Holocaust statue in Ben-Gurion’s hometown stolen, found

Holocaust statue in Ben-Gurion’s hometown stolen, found

Separately, a Jewish cemetery is desecrated in northern Poland and a Holocaust monument is vandalized in western Hungary

Plonsk, Poland, the hometown of David Ben-Gurion (YouTube screenshot)
Plonsk, Poland, the hometown of David Ben-Gurion (YouTube screenshot)

Polish police said they located a Holocaust monument that had been reported missing in Plonsk, the birthplace of Israel’s first prime minister, David Ben-Gurion.

Police found the monument in the possession of individuals who claim they own the area, the Gazeta Wyborcza daily reported last week. Police would not name them.

The monument, which had been unveiled in 1983, will be returned to its original site, the city said. It was built near a Jewish cemetery that, according to the website sztetl.org.pl, had been destroyed during World War II and built on after it.

Featuring a large stone tablet with the inscription, “In memory of Polish Jews murdered in 1939-1945. The community of Plonsk,” it rested on pillars built on three slabs of stone symbolizing the headstones that had been destroyed there.

Because of the link to Ben-Gurion, Plonsk is “visited by tourist groups and official delegations from all over the world,” said Filip Przedpełski, a municipal spokesperson. “The dismantling of the monument is a very sad thing. The mayor is shocked.”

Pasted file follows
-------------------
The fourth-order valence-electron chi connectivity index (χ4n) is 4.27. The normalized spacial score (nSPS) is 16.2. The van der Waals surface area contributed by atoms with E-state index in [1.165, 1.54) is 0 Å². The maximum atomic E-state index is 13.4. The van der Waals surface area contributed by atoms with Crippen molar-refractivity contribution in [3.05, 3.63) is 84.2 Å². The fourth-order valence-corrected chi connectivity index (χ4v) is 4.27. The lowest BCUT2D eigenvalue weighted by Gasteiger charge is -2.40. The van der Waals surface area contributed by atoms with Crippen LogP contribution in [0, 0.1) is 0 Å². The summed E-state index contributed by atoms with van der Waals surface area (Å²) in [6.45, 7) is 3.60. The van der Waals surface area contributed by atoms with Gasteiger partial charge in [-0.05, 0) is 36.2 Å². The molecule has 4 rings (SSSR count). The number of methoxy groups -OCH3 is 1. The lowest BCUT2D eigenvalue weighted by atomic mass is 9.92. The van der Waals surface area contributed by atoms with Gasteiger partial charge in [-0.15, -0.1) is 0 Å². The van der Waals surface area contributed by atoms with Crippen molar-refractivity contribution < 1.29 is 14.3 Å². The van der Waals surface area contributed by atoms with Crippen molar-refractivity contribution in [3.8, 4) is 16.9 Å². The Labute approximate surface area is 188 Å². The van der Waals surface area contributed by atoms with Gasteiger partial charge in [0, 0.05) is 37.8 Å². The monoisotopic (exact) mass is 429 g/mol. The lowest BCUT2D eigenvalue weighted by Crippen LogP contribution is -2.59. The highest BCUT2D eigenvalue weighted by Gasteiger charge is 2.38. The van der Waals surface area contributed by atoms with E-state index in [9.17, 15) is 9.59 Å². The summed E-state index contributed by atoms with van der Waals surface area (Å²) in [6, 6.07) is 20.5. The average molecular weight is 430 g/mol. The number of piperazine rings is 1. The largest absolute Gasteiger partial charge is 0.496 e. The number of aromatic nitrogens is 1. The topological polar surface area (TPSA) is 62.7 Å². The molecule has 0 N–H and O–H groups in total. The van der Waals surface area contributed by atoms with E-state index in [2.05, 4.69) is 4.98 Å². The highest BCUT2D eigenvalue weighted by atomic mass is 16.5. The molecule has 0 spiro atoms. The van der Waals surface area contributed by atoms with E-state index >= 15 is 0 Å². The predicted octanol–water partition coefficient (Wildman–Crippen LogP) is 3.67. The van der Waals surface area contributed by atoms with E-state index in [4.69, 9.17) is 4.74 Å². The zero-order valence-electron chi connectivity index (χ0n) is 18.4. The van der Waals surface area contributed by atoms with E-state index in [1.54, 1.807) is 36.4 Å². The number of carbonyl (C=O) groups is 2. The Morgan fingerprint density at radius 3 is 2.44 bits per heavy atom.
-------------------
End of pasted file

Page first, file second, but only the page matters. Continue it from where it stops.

The land in Plonsk is state owned but on a long-term lease. Talks are ongoing regarding the possibility of returning it to the Jewish community.

Separately, unidentified vandals desecrated a Jewish cemetery in Gdansk, 175 miles north of Warsaw.

Polish police last week began investigating the incident there following a complaint by the local Jewish community about the desecration of at least seven headstones, Gazeta Wyborcza reported.

Vandals, presumably metal thieves, have repeatedly removed the perimeter fence of the cemetery, but the desecration last week was the first time in recent years that the vandals went on to knock over headstones, according to Michal Samet, the head of the Gdansk Jewish community. He also said some of the headstones destroyed had been painstakingly preserved by the community, with members gluing and repairing cracks.

On Sunday, an unrelated incident was discovered in Hungary, in the city of Zalaegerszeg, 135 miles west of Budapest. Unidentified vandals stole materials from a monument that was unveiled in 2005, consisting of a marble column fitted with a copper menorah.

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